The Bulgarian Competition Protection Commission (“CPC” or “Commission”) has recently issued an important decision regarding the parallel trade of pharmaceuticals and the possibilities for its limitations. In September 2013 ,- Sopharma Trading JSC (“Sopharma”), which is the affiliated distributor of one of the leading Bulgarian pharmaceutical companies, filed with the CPC a complaint against several other companies with respect to practices, alleged to be measures to control or limit parallel trade. The CPC initiated a procedure, against two companies – Abbott Products Ltd. (“Abbott”) and Sting Ltd. (“Sting”). In December 2014, the CPC rendered its decision, which gave rise to extensive discussions by pharmaceutical companies, distributors as well as legal professionals. The reason is that the decision was interpreted by some commentators as giving a green light for the restriction of parallel trade of pharmaceuticals.
Facts and Sopharma’s allegations
Under Bulgarian law, the level of reimbursement of medicinal products by the National Insurance and Health Fund (“NHIF”) is different for different medicinal products. In some cases, this level of reimbursement is less than 100% of the price of the respective product. The medicinal product that was at the core of the dispute (Humira) is among the products whose level of reimbursement by the NHIF amounted to 75% of the total price. The patients had to cover the remaining 25% of Humira’s price. Apart from this, the product was also available in the free market as well.However, the quantities sold on the free market were limited.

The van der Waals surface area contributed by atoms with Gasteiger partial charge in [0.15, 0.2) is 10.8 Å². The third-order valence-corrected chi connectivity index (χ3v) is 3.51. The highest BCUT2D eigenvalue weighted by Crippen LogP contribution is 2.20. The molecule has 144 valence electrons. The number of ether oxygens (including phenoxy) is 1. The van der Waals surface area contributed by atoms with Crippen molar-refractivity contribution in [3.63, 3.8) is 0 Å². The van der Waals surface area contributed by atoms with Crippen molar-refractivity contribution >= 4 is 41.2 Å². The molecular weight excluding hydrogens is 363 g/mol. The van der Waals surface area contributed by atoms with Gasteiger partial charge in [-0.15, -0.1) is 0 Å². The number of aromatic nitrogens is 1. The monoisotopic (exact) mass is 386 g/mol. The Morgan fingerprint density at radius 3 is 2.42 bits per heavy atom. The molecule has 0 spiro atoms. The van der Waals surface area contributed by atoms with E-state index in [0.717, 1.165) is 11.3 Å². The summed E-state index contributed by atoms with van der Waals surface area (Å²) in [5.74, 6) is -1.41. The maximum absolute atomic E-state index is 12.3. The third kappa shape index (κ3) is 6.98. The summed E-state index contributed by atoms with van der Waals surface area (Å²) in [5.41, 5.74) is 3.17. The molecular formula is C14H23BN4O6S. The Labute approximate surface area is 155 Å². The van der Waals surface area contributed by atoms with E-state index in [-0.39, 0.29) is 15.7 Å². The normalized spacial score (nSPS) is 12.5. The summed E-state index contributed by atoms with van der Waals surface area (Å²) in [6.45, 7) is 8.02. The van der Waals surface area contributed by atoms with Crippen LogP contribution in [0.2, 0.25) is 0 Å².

Considering the high price of Humira, Abbott initiated a co-payment program. By virtue of this program, Abbott provided a 25% discount to the patients through the wholesalers and the pharmacies. Abbott sold the product to the wholesalers at its full price. The latter sold the product at 75% of its price to the pharmacies and they, respectively at 75% of product’s price to the patients, including the legally determined margin of the wholesaler and the pharmacy. In order to receive the 25% paid for each product, the wholesalers reported the volume and the specific pharmacies, where Humira had been sold on a reimbursed price (the so-called “NHIF channel“).
Sopharma alleged that the above scheme aimed to provide Abbott with sensitive commercial information about the retail sales of Humira through the NHIF channel. As a result of having such information, Abbott practically was able to “paint” a detailed picture of Humira’s distribution on reimbursed price. Thus, deducting the amount of Humira, sold through NHIF channel from the total amount of Humira, sold by Abbott to the wholesalers, the amount of Humira, sold on the free market could be easily predicted. This provides Abbott with the ability to control the deliveries of Humira for the free market and therefore to restrict the parallel export of the medicinal product. According to Sopharma, the co-payment program of Abbott breached Art. 15 of the Bulgarian Competition Protection Act (“CPA”), corresponding to Art. 101 of the TFEU.
Sopharma alleged also a second violation – breach of Art. 21 of CPA, corresponding to Art. 102 TFEU. According to Sopharma the anticompetitive behavior included the conclusion of an agreement for exclusive distribution of Humira through the NHIF channel (i.e. which would be reimbursed) between Abbott and Sting. Sopharma based this allegation on the ground that during the past three years, Abbott systematically and gradually narrowed the circle of its distributors, participating on the market of Humira, reimbursed by the NHIF. The parties did not conclude an explicit agreement and their relationship was governed by Abbott’s General Terms and Conditions as well as other internal documents.